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Lose You to Find Me superbly explores everything from career goals and grief to coming out and toxic relationships. How did you go about tackling these somewhat tougher discussions within the lighter tone of a rom-com?
It’s life. We deal with these things every day and it’s so much easier to write about them than to live it. It also helps that I’m pulling from experiences in my own life and it’s easier to look back with wiser and kinder eyes. I make the red flags more obvious for the characters and I also made them much more adaptable and braver than I was! Humour is my coping mechanism—I mean, see above with my one-sentence pitch—and I think the best way to get people’s attention is to have a balance of tough issues with a little humour. I did the same thing with All That’s Left in the World, where these two kids are grieving the loss of everyone they ever loved, but still manage to find levity in their situations. It helps us remember life isn’t meant to be taken that seriously. We’re supposed to enjoy our time here and when things get dark, it can be helpful to turn to humour.
Do you have any recommendations for readers craving another queer rom-com read after finishing and loving Lose You to Find Me?
SO MANY! A Little Bit Country by Brian D. Kennedy, 99 Boyfriends of Micah Summers by Adam Sass (another rom-com pivot from a dark debut like me!), The Love Curse of Melody McIntyre by Robin Talley, Going Bicoastal by Dahlia Adler, How to Excavate a Heart by Jake Maia Arlow, and everything by my some of my favourite auto-buys: Julian Winters, Jason June, Sophie Gonzales, and Jennifer Dugan!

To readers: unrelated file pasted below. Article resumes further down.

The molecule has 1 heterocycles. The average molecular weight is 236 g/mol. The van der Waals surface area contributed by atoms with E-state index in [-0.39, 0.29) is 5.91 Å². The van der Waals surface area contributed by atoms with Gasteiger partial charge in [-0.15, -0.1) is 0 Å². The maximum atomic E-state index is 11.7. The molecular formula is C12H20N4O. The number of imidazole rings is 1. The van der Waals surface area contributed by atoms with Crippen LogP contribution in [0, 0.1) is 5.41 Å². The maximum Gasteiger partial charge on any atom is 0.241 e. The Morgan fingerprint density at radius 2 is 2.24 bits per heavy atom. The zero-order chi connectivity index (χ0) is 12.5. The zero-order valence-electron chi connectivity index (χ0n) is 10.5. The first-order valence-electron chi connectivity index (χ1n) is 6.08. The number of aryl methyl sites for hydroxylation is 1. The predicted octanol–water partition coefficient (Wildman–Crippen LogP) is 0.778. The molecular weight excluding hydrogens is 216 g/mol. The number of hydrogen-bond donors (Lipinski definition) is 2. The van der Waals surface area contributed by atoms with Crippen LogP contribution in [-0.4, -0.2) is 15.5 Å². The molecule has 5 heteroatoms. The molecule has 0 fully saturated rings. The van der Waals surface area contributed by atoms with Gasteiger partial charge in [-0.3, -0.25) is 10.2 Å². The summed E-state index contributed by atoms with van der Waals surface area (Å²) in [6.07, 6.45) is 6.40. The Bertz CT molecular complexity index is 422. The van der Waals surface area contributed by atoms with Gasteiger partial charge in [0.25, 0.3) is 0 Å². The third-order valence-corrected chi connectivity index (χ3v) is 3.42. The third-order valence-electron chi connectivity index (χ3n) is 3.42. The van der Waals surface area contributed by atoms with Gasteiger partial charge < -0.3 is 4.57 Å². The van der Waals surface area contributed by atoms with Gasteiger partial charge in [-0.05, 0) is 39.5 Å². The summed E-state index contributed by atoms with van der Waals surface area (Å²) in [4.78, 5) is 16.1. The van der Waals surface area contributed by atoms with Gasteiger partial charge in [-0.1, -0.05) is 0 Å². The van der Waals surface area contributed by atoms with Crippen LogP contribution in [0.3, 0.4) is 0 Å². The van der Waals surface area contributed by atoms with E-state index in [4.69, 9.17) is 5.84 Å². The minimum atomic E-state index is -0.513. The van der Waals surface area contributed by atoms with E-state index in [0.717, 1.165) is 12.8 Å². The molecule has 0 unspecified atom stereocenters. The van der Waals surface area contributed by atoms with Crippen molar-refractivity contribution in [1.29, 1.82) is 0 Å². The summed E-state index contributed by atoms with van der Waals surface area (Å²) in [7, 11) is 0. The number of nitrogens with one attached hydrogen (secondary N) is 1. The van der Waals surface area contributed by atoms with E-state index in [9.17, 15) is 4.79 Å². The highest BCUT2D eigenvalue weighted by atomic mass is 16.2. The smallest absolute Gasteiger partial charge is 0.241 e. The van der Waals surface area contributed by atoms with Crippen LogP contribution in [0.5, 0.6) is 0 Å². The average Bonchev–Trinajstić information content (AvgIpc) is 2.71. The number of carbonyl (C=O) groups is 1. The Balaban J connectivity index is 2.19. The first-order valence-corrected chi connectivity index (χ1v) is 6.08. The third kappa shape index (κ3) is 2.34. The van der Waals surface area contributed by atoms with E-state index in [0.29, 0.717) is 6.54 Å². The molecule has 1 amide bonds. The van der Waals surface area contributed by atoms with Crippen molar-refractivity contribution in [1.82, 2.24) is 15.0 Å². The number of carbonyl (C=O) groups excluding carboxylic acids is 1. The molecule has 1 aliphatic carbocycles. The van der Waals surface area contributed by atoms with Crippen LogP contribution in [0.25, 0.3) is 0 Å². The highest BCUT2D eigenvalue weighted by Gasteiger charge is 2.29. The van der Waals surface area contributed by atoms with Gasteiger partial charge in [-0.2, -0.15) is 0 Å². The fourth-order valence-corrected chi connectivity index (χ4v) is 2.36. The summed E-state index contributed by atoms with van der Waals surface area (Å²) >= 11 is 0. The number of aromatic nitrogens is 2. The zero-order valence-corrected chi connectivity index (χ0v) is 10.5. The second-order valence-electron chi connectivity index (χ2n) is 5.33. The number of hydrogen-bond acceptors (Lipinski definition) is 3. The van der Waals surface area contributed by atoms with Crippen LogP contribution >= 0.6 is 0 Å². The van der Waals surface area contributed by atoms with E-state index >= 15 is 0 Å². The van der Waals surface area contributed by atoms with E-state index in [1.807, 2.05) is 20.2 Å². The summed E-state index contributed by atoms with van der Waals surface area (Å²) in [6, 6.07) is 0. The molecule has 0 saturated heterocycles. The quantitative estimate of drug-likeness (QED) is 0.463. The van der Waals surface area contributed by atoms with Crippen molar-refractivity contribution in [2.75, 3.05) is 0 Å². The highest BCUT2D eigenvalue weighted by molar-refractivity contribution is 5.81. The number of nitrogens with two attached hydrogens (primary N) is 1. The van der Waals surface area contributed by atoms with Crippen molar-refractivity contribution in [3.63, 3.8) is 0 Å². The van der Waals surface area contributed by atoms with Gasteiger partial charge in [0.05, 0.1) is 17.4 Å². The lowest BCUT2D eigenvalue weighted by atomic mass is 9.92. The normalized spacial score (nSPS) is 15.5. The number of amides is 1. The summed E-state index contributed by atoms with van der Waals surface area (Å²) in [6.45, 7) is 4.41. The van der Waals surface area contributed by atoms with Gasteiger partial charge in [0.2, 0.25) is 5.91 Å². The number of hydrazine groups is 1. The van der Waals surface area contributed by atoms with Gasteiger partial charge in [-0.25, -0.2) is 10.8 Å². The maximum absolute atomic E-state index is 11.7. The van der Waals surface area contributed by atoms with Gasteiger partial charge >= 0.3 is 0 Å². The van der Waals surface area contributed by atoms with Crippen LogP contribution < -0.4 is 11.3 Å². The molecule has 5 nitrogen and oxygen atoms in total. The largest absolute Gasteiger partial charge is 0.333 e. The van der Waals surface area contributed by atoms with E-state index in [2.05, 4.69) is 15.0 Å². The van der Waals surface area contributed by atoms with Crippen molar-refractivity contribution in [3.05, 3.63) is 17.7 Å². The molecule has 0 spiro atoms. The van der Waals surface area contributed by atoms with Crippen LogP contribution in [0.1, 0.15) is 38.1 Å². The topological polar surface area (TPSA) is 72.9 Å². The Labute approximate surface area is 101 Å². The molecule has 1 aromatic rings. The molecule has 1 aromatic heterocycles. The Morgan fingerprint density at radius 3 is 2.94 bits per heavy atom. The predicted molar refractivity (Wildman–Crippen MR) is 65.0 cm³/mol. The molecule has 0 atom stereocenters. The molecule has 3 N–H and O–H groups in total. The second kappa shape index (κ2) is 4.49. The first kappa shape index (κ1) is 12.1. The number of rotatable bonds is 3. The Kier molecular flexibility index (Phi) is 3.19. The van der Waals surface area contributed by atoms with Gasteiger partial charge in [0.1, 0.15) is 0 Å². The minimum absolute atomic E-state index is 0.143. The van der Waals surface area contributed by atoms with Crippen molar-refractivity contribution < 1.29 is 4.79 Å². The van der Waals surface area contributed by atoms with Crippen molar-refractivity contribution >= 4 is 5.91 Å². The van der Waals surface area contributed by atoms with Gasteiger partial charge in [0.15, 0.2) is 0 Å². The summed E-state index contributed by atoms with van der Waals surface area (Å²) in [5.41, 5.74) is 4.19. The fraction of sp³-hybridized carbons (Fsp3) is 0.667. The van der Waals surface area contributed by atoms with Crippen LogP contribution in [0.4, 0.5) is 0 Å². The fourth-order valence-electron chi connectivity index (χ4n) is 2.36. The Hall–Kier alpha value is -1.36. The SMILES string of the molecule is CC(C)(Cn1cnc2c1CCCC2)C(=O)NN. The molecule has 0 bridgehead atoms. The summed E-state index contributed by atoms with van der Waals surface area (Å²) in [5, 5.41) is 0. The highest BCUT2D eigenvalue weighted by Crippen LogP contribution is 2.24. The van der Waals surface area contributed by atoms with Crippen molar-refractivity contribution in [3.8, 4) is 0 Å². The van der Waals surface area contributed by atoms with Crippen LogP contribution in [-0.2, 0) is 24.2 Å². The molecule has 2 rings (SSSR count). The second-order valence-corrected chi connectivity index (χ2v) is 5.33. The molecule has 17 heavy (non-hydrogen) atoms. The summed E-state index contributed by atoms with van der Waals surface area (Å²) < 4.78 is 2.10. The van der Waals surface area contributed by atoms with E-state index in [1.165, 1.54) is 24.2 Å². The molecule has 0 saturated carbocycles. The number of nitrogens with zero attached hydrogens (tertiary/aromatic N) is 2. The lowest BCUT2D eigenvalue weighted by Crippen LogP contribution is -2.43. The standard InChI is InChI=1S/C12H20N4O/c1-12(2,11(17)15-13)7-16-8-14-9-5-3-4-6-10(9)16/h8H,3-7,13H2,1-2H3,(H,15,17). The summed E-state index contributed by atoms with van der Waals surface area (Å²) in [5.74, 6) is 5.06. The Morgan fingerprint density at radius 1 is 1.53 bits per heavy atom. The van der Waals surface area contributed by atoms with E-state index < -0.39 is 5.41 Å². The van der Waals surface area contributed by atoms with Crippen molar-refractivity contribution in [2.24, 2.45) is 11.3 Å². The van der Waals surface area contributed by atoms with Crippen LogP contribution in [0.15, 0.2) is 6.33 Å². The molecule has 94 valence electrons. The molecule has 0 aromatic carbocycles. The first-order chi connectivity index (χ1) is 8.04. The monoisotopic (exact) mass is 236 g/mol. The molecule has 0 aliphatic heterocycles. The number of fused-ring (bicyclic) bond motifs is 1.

If the cast of Lose You to Find Me found themselves taken from Sunset Estates and dropped into the post-apocalyptic world of All That’s Left in the World, how do you think they would cope?
Oh wow that’s so mean! I like to think they would all do well and survive, but I do think Tommy would struggle the most. I mean you can only do so much to make canned food a bit more elevated and while he’s not the biggest food snob, he would very much miss baking and cooking with fresh ingredients. I’m gonna be honest, Ava would thrive. If I had to do a post-apocalyptic fantasy league, Ava would be my first pick in the draft. She’d have a shelter that has electricity, a plumbing and filtration system, and she’s also smart enough to become a doctor. And then Gabe would end up causing a love-triangle drama when he met Andrew and the two of them start talking movies! But don’t worry, Andrew still chooses Jamie…I think.
Equally, how do you think the cast of All That’s Left in the World would handle working at Sunset Estates?
Jamie would be such a wonderful Sunset Estates server! Just a sweet, kind young man who knows all the residents by name and they probably all try to set him up with their grandkids. And he and Andrew would be rivals, but they would secretly like each other. Another super slow burn that would probably last over a year before they started dating and then it would become Sunset Estates’s worst kept secret.
Finally, do you currently have any projects in the works and if so, is there anything you can share with us?
I’m currently editing the—much requested—sequel to All That’s Left in the World! I guess I can tell you it gets pretty scary and oh no! Our post-apocalyptic boyfriends are fighting!
Get your copy of Lose You to Find Me by Erik J. Brown here.